Honda Repair/Battery


QUESTION: I have a 1996 Honda Accord 4 cyl with a 2 year old 60 month battery.  I had driven the car regularly up until about Nov 1 last year and then it has not been driven since.  I tried to start it recently and battery was dead.  I tried charging the battery with a charger I have used successfully for several years on slow charge for about 10 hours and battery is not taking charge.   Any suggestions how I might charge the battery...reluctant to go with 2 hour fast charge for safety reasons.

Thanks in advance for your assistance.


ANSWER: It is likely that your battery is too far gone to save. What likely happened is that your battery went dead within a few months of you parking the car. It then sat in that state for many more months (most likely in very hot and very cold weather). This is the perfect way to kill a battery! The only safe thing to do is to get a new battery.
Any time you are going to store a vehicle for a long period of time it is best to remove the battery and store it in a cool, dry place. This should preserve it for a long time. If you want to be sure it doesn't go dead when in storage then buy a small trickle charger and keep it hooked up.
Fast charge is generally not good for batteries. In fact many times when you put a battery on a fast charge you will come back and hear the battery boiling. This is VERY dangerous because any time a battery boils it means that it is releasing huge amounts of explosive hydrogen gas. If you are familiar with the smell you will smell it very strongly near a battery on fast charge.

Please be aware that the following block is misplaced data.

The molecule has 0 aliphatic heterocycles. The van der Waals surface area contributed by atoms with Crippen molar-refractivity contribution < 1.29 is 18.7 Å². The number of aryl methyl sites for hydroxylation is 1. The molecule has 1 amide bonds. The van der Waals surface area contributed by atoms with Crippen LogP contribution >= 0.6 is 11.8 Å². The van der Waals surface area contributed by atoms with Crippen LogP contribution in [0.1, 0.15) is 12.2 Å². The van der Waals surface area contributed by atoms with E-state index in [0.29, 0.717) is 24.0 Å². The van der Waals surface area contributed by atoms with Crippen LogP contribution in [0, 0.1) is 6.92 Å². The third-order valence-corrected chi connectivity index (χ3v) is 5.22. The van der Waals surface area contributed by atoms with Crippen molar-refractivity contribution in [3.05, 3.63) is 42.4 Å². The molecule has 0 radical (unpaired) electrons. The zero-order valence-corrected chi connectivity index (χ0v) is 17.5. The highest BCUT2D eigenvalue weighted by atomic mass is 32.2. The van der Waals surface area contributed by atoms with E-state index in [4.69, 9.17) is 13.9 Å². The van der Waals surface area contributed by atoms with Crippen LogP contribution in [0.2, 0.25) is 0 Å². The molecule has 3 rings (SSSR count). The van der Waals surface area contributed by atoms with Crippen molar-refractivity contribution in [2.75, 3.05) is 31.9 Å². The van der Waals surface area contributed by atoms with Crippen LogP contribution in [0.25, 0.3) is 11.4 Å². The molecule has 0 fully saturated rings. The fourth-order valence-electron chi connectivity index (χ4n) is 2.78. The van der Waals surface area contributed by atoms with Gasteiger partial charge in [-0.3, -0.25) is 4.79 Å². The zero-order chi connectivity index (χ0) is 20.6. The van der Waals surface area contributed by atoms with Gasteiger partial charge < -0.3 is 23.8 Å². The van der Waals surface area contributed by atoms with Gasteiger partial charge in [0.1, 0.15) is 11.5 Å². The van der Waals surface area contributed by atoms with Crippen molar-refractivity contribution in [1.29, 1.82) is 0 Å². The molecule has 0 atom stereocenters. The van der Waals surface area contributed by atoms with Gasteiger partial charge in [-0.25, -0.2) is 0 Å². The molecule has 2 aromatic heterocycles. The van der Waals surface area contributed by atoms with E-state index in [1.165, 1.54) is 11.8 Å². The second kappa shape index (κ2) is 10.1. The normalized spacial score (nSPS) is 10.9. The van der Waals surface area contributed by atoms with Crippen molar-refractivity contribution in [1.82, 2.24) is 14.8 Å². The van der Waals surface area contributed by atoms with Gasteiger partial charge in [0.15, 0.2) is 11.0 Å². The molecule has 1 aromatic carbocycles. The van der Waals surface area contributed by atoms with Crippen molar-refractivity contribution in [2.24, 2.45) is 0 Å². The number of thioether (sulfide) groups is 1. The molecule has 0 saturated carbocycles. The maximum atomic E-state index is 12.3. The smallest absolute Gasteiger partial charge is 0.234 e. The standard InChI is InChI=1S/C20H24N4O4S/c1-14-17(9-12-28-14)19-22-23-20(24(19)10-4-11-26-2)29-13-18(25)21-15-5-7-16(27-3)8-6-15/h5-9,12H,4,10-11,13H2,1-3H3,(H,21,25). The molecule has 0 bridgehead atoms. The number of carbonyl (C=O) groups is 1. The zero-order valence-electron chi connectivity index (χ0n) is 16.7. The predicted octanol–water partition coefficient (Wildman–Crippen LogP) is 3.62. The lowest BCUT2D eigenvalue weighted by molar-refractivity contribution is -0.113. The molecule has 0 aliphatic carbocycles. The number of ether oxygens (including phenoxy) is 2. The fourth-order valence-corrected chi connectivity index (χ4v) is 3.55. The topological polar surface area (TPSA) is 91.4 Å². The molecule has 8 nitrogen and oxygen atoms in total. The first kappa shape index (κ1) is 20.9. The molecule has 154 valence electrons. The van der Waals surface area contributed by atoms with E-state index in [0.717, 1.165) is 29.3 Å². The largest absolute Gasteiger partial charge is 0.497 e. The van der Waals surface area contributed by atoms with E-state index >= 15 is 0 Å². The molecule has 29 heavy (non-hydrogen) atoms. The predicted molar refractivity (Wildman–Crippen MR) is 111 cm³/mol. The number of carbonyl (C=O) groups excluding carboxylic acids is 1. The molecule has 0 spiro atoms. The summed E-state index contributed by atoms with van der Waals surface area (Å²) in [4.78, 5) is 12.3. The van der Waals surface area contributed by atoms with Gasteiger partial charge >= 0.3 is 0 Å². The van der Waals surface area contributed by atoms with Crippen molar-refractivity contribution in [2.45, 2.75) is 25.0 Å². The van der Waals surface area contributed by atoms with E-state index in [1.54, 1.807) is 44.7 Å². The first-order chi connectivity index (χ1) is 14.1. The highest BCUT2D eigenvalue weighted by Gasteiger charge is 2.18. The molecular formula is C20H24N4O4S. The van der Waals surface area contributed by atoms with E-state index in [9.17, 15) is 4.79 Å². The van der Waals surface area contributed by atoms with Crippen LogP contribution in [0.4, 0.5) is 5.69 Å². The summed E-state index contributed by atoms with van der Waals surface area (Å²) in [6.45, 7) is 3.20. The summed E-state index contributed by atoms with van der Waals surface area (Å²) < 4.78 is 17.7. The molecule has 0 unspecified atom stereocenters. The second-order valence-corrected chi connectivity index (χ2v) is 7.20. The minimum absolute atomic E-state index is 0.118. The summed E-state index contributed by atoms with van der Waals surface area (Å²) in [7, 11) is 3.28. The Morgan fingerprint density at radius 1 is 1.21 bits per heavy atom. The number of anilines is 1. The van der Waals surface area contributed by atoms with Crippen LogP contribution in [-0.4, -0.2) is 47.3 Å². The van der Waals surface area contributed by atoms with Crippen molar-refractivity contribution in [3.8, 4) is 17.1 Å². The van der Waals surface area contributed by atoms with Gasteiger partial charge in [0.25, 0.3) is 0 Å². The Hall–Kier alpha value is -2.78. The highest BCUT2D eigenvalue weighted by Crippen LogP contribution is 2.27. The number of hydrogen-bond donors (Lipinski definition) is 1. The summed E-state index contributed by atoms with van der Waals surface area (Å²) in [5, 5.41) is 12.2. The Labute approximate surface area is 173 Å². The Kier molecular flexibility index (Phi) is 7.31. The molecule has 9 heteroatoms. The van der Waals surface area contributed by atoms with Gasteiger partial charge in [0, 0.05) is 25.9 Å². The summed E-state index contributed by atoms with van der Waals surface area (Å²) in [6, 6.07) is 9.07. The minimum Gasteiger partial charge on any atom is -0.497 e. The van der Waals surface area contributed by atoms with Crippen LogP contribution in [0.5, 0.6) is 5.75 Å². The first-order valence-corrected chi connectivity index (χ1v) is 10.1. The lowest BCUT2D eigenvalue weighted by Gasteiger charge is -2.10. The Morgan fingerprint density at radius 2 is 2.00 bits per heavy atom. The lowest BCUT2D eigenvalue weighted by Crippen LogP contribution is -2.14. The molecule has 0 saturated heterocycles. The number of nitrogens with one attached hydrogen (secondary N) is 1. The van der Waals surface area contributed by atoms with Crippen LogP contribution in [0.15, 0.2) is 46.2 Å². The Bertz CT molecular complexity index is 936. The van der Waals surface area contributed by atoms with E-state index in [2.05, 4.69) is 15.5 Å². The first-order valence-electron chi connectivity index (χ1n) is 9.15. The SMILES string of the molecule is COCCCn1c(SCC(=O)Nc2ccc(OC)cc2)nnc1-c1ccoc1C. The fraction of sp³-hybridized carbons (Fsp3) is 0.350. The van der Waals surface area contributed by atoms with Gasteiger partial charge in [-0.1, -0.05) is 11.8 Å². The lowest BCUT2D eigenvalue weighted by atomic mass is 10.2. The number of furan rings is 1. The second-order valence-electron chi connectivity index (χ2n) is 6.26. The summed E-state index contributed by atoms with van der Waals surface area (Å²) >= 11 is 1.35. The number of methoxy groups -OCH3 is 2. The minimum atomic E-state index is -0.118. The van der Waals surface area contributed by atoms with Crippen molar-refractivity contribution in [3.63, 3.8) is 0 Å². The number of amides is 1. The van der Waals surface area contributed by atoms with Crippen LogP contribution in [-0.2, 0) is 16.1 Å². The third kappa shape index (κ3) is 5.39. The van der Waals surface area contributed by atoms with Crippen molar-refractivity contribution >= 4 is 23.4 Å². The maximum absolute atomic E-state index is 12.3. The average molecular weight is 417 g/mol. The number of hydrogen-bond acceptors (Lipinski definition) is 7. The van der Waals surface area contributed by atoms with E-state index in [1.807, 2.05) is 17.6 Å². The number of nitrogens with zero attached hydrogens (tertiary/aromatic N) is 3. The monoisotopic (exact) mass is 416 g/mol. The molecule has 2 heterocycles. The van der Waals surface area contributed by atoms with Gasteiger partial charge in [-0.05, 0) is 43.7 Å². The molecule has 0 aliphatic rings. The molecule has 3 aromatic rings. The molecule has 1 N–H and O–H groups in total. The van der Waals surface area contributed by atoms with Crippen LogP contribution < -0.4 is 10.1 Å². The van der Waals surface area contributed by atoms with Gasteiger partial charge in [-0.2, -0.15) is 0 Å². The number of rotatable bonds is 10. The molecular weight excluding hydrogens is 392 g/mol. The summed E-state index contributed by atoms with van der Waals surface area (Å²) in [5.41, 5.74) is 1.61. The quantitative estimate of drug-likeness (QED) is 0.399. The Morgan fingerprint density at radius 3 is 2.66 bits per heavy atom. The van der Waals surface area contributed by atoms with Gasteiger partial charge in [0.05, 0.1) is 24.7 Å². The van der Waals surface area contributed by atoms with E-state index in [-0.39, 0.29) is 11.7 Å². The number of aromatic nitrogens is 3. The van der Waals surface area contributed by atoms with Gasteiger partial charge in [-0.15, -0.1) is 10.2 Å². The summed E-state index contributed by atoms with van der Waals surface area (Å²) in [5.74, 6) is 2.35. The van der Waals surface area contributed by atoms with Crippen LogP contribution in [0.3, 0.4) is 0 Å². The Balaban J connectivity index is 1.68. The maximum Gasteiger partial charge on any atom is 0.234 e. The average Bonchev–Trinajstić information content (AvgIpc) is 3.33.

You could consider putting it on fast charge for maybe 5 min. but even that can be dangerous. Sometimes giving it a jolt of amperage is enough to get it to start charging again. If you decide to do that you are doing so at your own risk and I definitely don't recommend it.

---------- FOLLOW-UP ----------

QUESTION: Can I jump start the car and drive it satisfactorily to get a new battery?

Thanks very much for your advice regarding the dead battery...thought that would probably be the case.

Technically, yes. Since this battery is completely dead the car might not run right and may die if you let your foot off the gas. You will likely not be able to get it to start again if it dies, so there is some risk if you try to drive the car. If you want to chance it it shouldn't hurt the car to drive it for a few miles to get a new battery.  

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Steve Porter


I can answer most any common auto repair question. The only questions that I can't really answer are questions that would take lots of in-person time to diagnose.


I've been an automotive technician for about 10 years. I started as a technician then moved into management.



Associates Degree in Automotive Technology

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